When I first heard that I would be working at Los Quinchos, a residential center for youth located in San Marcos, Nicaragua, I was excited and nervous. I had worked with youth in similar situations in Immokalee, Florida and was happy to spend my summer with middle to high school aged kids again. As I started to picture how my summer would pan out, I began to plan possible projects. I wanted to start a garden which the kids would tend to and be responsible for, in order to teach them how to cultivate food as well as give them a chance to be proud of the fruits (or vegetables) of their labor and allow them to gain confidence as the garden grew.
Once I arrived at Los Quinchos, I was elated to find out that there was a plot of land I could use. However, I quickly realized that before I could launch head first into the project I would have to gain “la confianza” of the staff and kids there. “La confianza” in Spanish translates into “the confidence,” a phrase which means essentially the trust, confidence and respect that someone has for you.
As I set out to gain this confidence through English classes, math and reading reinforcement, taking the kids to Catholic mass, playing soccer games, accompanying them to their extracurricular activities, helping them with chores and just generally having a steady presence, I began to see different trends in the kids. Many of them had little confidence in their academic abilities and would become frustrated, unmotivated and angry while working, or outright avoided doing homework, or even going to school. They also showed insecurities in things such as skin color, the way they talked, or how they were perceived by school kids (many of their peers thought of the Quincho kids as “street kids from Managua” and associated them with the negative connotations, such as a history of drug/physical/sexual abuse, violence, poverty and thievery).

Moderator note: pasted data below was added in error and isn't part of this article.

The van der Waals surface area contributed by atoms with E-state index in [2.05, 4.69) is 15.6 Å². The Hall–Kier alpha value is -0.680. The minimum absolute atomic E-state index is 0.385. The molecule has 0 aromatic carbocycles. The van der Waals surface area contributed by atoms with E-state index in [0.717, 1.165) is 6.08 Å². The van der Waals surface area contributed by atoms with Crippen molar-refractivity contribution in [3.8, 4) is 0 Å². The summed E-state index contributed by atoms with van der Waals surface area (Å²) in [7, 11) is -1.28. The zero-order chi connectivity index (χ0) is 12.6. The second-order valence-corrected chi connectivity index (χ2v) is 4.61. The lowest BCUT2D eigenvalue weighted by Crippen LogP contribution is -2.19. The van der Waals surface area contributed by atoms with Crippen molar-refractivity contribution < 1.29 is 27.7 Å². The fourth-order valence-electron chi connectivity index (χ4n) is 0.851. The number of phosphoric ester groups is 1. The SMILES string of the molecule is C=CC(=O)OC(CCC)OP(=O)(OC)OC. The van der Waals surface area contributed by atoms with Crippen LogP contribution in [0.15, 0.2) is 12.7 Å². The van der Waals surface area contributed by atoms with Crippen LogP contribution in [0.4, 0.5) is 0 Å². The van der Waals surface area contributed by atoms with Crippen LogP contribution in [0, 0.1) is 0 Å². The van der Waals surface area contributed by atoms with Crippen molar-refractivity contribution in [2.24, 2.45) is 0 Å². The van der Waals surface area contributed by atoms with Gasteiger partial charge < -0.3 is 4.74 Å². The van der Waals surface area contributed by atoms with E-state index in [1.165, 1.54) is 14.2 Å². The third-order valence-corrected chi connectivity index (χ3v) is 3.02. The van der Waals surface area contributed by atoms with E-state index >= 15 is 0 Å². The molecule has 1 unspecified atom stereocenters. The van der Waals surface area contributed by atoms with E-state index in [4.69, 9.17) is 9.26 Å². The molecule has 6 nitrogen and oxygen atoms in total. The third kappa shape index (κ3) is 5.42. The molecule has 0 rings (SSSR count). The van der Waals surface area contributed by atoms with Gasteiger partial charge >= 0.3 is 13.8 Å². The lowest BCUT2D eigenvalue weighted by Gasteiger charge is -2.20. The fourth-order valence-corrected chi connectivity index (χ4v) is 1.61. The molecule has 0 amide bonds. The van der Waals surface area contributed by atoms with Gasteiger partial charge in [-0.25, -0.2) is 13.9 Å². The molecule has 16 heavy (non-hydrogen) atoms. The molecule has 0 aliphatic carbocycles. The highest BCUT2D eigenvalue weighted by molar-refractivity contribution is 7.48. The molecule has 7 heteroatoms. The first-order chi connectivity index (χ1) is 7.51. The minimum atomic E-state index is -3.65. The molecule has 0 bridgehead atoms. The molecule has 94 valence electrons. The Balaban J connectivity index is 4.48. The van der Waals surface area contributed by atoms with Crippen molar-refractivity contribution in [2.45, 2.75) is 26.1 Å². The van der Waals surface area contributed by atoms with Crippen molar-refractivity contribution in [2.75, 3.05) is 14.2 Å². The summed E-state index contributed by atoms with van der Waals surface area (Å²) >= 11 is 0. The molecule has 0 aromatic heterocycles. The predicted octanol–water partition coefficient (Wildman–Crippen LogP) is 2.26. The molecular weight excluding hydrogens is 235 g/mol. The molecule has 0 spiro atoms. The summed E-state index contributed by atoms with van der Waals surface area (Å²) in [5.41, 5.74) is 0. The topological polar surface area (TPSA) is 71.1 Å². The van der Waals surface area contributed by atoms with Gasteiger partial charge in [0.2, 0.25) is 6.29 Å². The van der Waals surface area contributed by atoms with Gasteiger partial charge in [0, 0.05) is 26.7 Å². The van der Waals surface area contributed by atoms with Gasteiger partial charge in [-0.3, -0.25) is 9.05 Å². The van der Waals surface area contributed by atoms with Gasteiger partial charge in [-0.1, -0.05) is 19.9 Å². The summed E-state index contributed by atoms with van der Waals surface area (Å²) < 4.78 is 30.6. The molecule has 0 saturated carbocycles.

As I grew closer to these kids, it broke my heart to learn of the insecurities they carried and how they were stigmatized in their schools. In lieu of time and new ideas, I abandoned my garden project for something that fit the kids in their present situations. I planned discussion workshops on things such as stress and culture as well as identity, in efforts to bridge the problems the pre-teens and teenagers faced. Additionally, I started to emphasize positive reinforcement and one-on-one attention in my English classes.
My fellow volunteer Sara and I also held sessions in which we would play music while coloring or making bracelets with the children. These sessions served to promote stress relief and relaxation. They provided motivation for attending school and completing homework or chores as well as encouraging good behavior, all prerequisites for attending the sessions. We could see pride and confidence as the children proudly displayed their artwork.
Throughout my weeks here I have learned that you don’t have to make a change or have a big project to make a difference. Simply being present, positive and supportive made an amazing difference to the kids. Through the workshops, positive reinforcement during their studies, and support/pride in their work with academics, bracelets and their activities, the youth at the center blossomed. Kids who would normally run and hide from academic reinforcement would ask for more math problems or proudly come with book in hand, ready to read out loud for a while. Boys who would be rowdy, angry and stressed from the day’s activities turned into quiet creators as they brought their coloring book pages to life. Teens who complained of insecurity about their looks, abilities and background began to see themselves as individuals who were confident, intelligent, capable and not bound to their past, able to go forth and do great things.
As I come to the close of my time here in Nicaragua, I leave knowing that I will come back to see the kids I’ve learned to love, hoping that just the little things, such as being present, has made a difference.